Employees who must work in cold temperature environments, such as food processing, pharmaceutical manufacturing or outdoors during the winter just got a bit more protection, in the form of a revision in a workwear standard.
The ISEA has released the newly revised standard — ANSI/ISEA 201-2019 American National Standard for Insulation and Wash Durability Classification of Apparel Used in Cold Work Environments.
Delivery service UPS, Inc. has been cited for failing to protect employees working in excessive heat after an employee suffered heat-related injuries near the Riviera Beach, Florida, facility. The employee required hospitalization after becoming ill while delivering packages on a day when the heat index ranged between 99 and 105 degrees.
The company faces $13,260 in penalties, the maximum penalty allowed by law for a serious violation.
Ergodyne announced its launch of new products to their extensive line of N-Ferno® cold-weather gear. These new additions come just in time as retailers and customers start to think ahead to the winter months.
“We listened to worker feedback on the type of protection they need on the job in the winter, and made some additions and improvements to some of our best-sellers,” says Alsie Nelson, Senior Product Manager, Ergodyne.
Every year, thousands of workers are exposed to heat on the job created by environmental conditions, clothing and workload. This heat exposure can lead to costly mistakes, time lost due to illness and even death in extreme heat illness situations. Government organizations, like OSHA, implement guidelines and regulations to ensure that heat-related prevention practices are in place to protect these workers.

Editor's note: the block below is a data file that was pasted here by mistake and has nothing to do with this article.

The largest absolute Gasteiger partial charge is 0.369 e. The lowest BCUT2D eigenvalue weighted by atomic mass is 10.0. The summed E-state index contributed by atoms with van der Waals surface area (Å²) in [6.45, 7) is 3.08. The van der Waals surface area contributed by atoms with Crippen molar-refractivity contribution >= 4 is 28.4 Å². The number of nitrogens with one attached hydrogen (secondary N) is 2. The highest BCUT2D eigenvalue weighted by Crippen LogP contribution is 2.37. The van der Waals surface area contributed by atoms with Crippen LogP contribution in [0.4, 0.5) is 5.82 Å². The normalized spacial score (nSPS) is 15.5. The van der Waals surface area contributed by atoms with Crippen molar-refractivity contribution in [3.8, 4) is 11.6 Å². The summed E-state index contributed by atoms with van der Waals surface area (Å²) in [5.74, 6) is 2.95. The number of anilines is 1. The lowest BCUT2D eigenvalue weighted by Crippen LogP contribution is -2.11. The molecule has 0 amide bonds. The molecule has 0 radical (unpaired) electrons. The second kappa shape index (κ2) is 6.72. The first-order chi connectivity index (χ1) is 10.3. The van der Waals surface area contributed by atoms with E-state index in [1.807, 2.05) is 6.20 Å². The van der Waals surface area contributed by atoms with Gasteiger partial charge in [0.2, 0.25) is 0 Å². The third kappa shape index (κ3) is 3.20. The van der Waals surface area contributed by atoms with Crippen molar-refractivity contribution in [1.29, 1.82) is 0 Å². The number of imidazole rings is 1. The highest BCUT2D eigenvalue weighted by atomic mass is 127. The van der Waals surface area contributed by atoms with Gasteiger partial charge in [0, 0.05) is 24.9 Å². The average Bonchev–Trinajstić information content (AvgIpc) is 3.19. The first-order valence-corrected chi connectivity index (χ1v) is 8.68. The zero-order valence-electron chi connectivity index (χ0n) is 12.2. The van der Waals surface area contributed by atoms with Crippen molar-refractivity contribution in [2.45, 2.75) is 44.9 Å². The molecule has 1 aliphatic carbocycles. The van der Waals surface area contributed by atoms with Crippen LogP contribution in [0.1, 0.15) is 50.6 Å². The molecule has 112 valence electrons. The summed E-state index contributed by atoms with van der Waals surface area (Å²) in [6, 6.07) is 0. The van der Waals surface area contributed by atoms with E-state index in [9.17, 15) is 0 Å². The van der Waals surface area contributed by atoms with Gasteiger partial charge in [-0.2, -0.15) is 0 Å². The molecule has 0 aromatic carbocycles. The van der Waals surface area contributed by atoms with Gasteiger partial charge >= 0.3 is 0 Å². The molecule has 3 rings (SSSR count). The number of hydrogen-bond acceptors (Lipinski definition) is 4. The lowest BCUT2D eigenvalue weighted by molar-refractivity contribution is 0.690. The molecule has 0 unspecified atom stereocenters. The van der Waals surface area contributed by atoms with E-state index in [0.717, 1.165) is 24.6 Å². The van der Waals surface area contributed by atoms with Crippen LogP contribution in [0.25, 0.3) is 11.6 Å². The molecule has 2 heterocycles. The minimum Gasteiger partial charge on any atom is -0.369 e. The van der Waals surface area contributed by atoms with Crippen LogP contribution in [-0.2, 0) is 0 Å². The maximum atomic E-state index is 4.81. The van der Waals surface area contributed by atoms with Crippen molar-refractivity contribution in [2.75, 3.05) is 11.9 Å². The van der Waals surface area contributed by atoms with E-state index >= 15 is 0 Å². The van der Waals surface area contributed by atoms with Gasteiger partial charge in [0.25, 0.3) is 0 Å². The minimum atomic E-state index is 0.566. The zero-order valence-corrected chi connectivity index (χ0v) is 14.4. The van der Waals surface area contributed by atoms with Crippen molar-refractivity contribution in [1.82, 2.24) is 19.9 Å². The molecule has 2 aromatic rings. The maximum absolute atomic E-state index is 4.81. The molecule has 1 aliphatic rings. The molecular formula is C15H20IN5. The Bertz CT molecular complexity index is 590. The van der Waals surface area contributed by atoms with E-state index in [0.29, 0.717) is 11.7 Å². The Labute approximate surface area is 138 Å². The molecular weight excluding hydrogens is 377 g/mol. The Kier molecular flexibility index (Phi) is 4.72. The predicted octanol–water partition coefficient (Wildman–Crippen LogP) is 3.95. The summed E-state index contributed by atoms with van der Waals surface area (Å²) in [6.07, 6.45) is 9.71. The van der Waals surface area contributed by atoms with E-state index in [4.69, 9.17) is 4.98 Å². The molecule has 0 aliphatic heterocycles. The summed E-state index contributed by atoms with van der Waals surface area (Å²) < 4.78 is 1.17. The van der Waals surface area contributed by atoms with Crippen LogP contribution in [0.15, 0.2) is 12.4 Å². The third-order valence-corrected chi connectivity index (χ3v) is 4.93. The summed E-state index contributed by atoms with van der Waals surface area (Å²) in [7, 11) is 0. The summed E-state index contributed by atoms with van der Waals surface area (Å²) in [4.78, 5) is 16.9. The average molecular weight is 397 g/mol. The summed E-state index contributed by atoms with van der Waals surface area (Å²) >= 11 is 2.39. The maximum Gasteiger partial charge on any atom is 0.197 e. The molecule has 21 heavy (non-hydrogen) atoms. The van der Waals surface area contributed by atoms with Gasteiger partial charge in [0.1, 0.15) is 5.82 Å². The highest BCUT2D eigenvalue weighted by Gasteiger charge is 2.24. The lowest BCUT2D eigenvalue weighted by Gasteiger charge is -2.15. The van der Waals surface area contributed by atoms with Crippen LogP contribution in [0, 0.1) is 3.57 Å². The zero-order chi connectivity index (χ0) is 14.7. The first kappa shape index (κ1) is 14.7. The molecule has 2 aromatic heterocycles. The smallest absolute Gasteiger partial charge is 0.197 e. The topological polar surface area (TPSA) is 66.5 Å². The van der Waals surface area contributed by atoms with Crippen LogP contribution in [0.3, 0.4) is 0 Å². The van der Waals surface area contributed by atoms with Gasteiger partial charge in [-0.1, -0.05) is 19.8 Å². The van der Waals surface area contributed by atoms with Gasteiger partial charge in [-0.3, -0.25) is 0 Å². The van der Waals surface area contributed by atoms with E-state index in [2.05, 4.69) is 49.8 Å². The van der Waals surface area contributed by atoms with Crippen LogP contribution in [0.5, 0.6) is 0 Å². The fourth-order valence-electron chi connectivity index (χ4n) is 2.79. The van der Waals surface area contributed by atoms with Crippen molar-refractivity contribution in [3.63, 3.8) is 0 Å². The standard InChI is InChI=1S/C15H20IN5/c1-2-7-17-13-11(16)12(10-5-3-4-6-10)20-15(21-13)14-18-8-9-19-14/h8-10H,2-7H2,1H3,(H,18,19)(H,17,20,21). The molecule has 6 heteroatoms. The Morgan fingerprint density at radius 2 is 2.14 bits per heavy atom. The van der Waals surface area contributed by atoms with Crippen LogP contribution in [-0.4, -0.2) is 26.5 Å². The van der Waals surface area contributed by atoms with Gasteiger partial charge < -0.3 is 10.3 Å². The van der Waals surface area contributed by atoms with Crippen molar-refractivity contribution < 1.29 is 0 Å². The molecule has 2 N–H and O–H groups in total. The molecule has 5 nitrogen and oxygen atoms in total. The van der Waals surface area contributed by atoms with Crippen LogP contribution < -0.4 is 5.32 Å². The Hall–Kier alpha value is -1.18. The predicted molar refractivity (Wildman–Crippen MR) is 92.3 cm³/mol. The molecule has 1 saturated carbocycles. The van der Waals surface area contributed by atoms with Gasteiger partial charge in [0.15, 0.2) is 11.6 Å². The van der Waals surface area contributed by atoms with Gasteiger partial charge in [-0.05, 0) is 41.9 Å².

For Peggy Frank, a Los Angeles letter carrier, any federal or California safety rule ordering her employer—and all other firms—to protect workers from the hazards of excess heat didn’t work.
Frank, a 63-year-old grandmother, collapsed and died from California’s monstrously high heat while delivering the mail in Woodland Hills, a section of Los Angeles, last summer. The temperature in that particular neighborhood the day she died? 107 degrees.
Advocates in Florida are pushing for tougher standards for growers to protect their employees, arguing that rising global temperatures will make outdoor work unsustainable without the proper regulations.
Florida’s agriculture and construction employers could soon be required to train outdoor workers and managers on avoiding heat-related illnesses under proposed legislation.
The heat illness prevention bill, sponsored by Orlando Democrat Rep. Carlos Guillermo Smith, would set a statewide standard for all outdoor workers to be given plenty of drinking water, access to shade and ten-minute rest breaks enforced after every two hours of outside labor.
Workers in many fields – construction, landscaping, oil and gas extraction, emergency response, firefighters among others – toil in high heat stress conditions. These tasks can lead to rapid increases in body temperature that raise the risk of heat-related illnesses.
The HIP Network is a voluntary public/private partnership established to increase both employers' and employees' awareness of the hazard of heat illness and the importance of heat illness prevention measures to prevent fatalities and serious illnesses in California workplaces.
The state of California continues to place obligations for preventing employee heat stroke onto employers. In 2015, California heat stroke law clarified that cooldown periods or “recovery periods” must be paid, by state law.